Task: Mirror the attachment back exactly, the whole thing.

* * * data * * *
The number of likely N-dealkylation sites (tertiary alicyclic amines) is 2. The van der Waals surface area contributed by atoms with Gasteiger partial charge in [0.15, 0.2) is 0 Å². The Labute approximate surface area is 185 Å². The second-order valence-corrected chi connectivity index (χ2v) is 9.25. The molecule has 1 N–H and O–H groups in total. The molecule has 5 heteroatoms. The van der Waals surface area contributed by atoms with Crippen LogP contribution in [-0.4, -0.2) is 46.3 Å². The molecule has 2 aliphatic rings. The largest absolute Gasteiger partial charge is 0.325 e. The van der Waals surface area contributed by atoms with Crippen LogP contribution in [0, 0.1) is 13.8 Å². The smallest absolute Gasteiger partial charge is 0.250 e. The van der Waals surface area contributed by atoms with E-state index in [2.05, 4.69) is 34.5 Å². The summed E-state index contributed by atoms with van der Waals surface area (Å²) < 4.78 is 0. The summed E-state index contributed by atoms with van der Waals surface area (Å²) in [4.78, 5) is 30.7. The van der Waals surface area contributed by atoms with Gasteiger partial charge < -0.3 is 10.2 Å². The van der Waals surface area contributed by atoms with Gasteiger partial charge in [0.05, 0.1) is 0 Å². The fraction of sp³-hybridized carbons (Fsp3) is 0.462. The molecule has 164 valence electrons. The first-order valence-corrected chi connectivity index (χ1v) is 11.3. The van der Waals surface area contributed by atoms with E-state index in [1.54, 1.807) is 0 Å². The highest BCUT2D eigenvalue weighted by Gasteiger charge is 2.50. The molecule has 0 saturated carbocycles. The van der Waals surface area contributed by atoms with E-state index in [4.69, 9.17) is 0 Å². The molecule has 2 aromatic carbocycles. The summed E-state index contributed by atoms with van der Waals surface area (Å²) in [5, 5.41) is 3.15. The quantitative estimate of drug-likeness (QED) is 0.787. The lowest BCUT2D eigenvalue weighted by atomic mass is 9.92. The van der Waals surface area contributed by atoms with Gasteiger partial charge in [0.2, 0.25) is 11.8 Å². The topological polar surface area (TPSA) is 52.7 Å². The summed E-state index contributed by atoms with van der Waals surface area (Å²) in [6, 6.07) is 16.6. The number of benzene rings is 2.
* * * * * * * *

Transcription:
The number of likely N-dealkylation sites (tertiary alicyclic amines) is 2. The van der Waals surface area contributed by atoms with Gasteiger partial charge in [0.15, 0.2) is 0 Å². The Labute approximate surface area is 185 Å². The second-order valence-corrected chi connectivity index (χ2v) is 9.25. The molecule has 1 N–H and O–H groups in total. The molecule has 5 heteroatoms. The van der Waals surface area contributed by atoms with Crippen LogP contribution in [-0.4, -0.2) is 46.3 Å². The molecule has 2 aliphatic rings. The largest absolute Gasteiger partial charge is 0.325 e. The van der Waals surface area contributed by atoms with Crippen LogP contribution in [0, 0.1) is 13.8 Å². The smallest absolute Gasteiger partial charge is 0.250 e. The van der Waals surface area contributed by atoms with E-state index in [2.05, 4.69) is 34.5 Å². The summed E-state index contributed by atoms with van der Waals surface area (Å²) < 4.78 is 0. The summed E-state index contributed by atoms with van der Waals surface area (Å²) in [4.78, 5) is 30.7. The van der Waals surface area contributed by atoms with Gasteiger partial charge < -0.3 is 10.2 Å². The van der Waals surface area contributed by atoms with Gasteiger partial charge in [0.05, 0.1) is 0 Å². The fraction of sp³-hybridized carbons (Fsp3) is 0.462. The molecule has 164 valence electrons. The first-order valence-corrected chi connectivity index (χ1v) is 11.3. The van der Waals surface area contributed by atoms with E-state index in [1.54, 1.807) is 0 Å². The highest BCUT2D eigenvalue weighted by Gasteiger charge is 2.50. The molecule has 0 saturated carbocycles. The van der Waals surface area contributed by atoms with E-state index in [4.69, 9.17) is 0 Å². The molecule has 2 aromatic carbocycles. The summed E-state index contributed by atoms with van der Waals surface area (Å²) in [5, 5.41) is 3.15. The quantitative estimate of drug-likeness (QED) is 0.787. The lowest BCUT2D eigenvalue weighted by atomic mass is 9.92. The van der Waals surface area contributed by atoms with Gasteiger partial charge in [0.2, 0.25) is 11.8 Å². The topological polar surface area (TPSA) is 52.7 Å². The summed E-state index contributed by atoms with van der Waals surface area (Å²) in [6, 6.07) is 16.6. The number of benzene rings is 2.